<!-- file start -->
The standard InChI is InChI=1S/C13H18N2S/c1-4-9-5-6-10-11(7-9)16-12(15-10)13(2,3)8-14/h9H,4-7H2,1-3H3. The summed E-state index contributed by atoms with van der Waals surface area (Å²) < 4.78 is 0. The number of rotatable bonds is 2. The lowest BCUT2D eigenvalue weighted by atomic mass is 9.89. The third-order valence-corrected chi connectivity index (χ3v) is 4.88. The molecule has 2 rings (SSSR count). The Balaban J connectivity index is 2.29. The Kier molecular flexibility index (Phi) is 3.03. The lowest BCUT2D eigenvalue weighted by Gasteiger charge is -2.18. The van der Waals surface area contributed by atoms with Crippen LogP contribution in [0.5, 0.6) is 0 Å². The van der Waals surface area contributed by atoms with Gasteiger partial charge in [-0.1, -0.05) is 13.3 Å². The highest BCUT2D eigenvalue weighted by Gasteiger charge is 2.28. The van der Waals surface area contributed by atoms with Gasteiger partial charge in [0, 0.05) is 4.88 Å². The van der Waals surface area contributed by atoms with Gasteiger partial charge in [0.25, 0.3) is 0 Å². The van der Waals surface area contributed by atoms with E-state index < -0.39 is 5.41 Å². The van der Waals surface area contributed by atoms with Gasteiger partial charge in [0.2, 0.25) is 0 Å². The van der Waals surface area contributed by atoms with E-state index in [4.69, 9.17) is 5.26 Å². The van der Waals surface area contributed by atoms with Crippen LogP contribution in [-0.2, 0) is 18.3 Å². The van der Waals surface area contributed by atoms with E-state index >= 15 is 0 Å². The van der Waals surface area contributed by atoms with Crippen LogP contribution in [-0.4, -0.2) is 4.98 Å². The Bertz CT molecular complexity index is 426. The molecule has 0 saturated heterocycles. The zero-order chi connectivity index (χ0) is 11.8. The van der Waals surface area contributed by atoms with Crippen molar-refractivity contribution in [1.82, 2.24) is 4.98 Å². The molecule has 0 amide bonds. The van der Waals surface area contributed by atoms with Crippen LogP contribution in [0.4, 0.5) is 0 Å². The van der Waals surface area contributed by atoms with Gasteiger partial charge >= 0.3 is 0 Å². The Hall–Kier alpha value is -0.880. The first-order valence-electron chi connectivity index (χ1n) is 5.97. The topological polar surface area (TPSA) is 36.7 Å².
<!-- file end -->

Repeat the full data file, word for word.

The standard InChI is InChI=1S/C13H18N2S/c1-4-9-5-6-10-11(7-9)16-12(15-10)13(2,3)8-14/h9H,4-7H2,1-3H3. The summed E-state index contributed by atoms with van der Waals surface area (Å²) < 4.78 is 0. The number of rotatable bonds is 2. The lowest BCUT2D eigenvalue weighted by atomic mass is 9.89. The third-order valence-corrected chi connectivity index (χ3v) is 4.88. The molecule has 2 rings (SSSR count). The Balaban J connectivity index is 2.29. The Kier molecular flexibility index (Phi) is 3.03. The lowest BCUT2D eigenvalue weighted by Gasteiger charge is -2.18. The van der Waals surface area contributed by atoms with Crippen LogP contribution in [0.5, 0.6) is 0 Å². The van der Waals surface area contributed by atoms with Gasteiger partial charge in [-0.1, -0.05) is 13.3 Å². The highest BCUT2D eigenvalue weighted by Gasteiger charge is 2.28. The van der Waals surface area contributed by atoms with Gasteiger partial charge in [0, 0.05) is 4.88 Å². The van der Waals surface area contributed by atoms with Gasteiger partial charge in [0.25, 0.3) is 0 Å². The van der Waals surface area contributed by atoms with E-state index < -0.39 is 5.41 Å². The van der Waals surface area contributed by atoms with Gasteiger partial charge in [0.2, 0.25) is 0 Å². The van der Waals surface area contributed by atoms with E-state index in [4.69, 9.17) is 5.26 Å². The van der Waals surface area contributed by atoms with Crippen LogP contribution in [-0.2, 0) is 18.3 Å². The van der Waals surface area contributed by atoms with E-state index >= 15 is 0 Å². The van der Waals surface area contributed by atoms with Crippen LogP contribution in [-0.4, -0.2) is 4.98 Å². The Bertz CT molecular complexity index is 426. The molecule has 0 saturated heterocycles. The zero-order chi connectivity index (χ0) is 11.8. The van der Waals surface area contributed by atoms with Crippen molar-refractivity contribution in [1.82, 2.24) is 4.98 Å². The molecule has 0 amide bonds. The van der Waals surface area contributed by atoms with Crippen LogP contribution in [0.4, 0.5) is 0 Å². The van der Waals surface area contributed by atoms with Gasteiger partial charge >= 0.3 is 0 Å². The Hall–Kier alpha value is -0.880. The first-order valence-electron chi connectivity index (χ1n) is 5.97. The topological polar surface area (TPSA) is 36.7 Å².